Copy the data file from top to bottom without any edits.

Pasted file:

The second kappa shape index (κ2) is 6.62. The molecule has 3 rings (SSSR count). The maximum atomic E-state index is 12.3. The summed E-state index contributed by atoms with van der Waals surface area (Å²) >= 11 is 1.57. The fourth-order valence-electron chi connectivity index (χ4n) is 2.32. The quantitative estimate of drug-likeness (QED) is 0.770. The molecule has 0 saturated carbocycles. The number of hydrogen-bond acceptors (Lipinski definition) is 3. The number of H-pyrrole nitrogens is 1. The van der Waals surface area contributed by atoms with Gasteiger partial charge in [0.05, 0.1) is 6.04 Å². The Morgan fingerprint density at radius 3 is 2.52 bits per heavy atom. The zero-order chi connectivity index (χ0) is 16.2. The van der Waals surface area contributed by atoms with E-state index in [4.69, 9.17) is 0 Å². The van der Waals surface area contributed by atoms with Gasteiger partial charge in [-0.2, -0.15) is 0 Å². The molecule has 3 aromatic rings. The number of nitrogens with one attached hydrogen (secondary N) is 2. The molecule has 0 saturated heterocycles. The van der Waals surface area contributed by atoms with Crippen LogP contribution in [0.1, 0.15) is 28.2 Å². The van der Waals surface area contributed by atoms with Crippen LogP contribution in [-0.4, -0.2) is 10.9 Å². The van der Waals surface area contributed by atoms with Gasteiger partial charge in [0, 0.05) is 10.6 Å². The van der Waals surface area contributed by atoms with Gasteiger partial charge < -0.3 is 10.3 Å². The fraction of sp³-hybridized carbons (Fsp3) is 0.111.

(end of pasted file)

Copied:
The second kappa shape index (κ2) is 6.62. The molecule has 3 rings (SSSR count). The maximum atomic E-state index is 12.3. The summed E-state index contributed by atoms with van der Waals surface area (Å²) >= 11 is 1.57. The fourth-order valence-electron chi connectivity index (χ4n) is 2.32. The quantitative estimate of drug-likeness (QED) is 0.770. The molecule has 0 saturated carbocycles. The number of hydrogen-bond acceptors (Lipinski definition) is 3. The number of H-pyrrole nitrogens is 1. The van der Waals surface area contributed by atoms with Gasteiger partial charge in [0.05, 0.1) is 6.04 Å². The Morgan fingerprint density at radius 3 is 2.52 bits per heavy atom. The zero-order chi connectivity index (χ0) is 16.2. The van der Waals surface area contributed by atoms with E-state index in [4.69, 9.17) is 0 Å². The van der Waals surface area contributed by atoms with Gasteiger partial charge in [-0.2, -0.15) is 0 Å². The molecule has 3 aromatic rings. The number of nitrogens with one attached hydrogen (secondary N) is 2. The molecule has 0 saturated heterocycles. The van der Waals surface area contributed by atoms with Crippen LogP contribution in [0.1, 0.15) is 28.2 Å². The van der Waals surface area contributed by atoms with Crippen LogP contribution in [-0.4, -0.2) is 10.9 Å². The van der Waals surface area contributed by atoms with Gasteiger partial charge in [0, 0.05) is 10.6 Å². The van der Waals surface area contributed by atoms with Gasteiger partial charge < -0.3 is 10.3 Å². The fraction of sp³-hybridized carbons (Fsp3) is 0.111.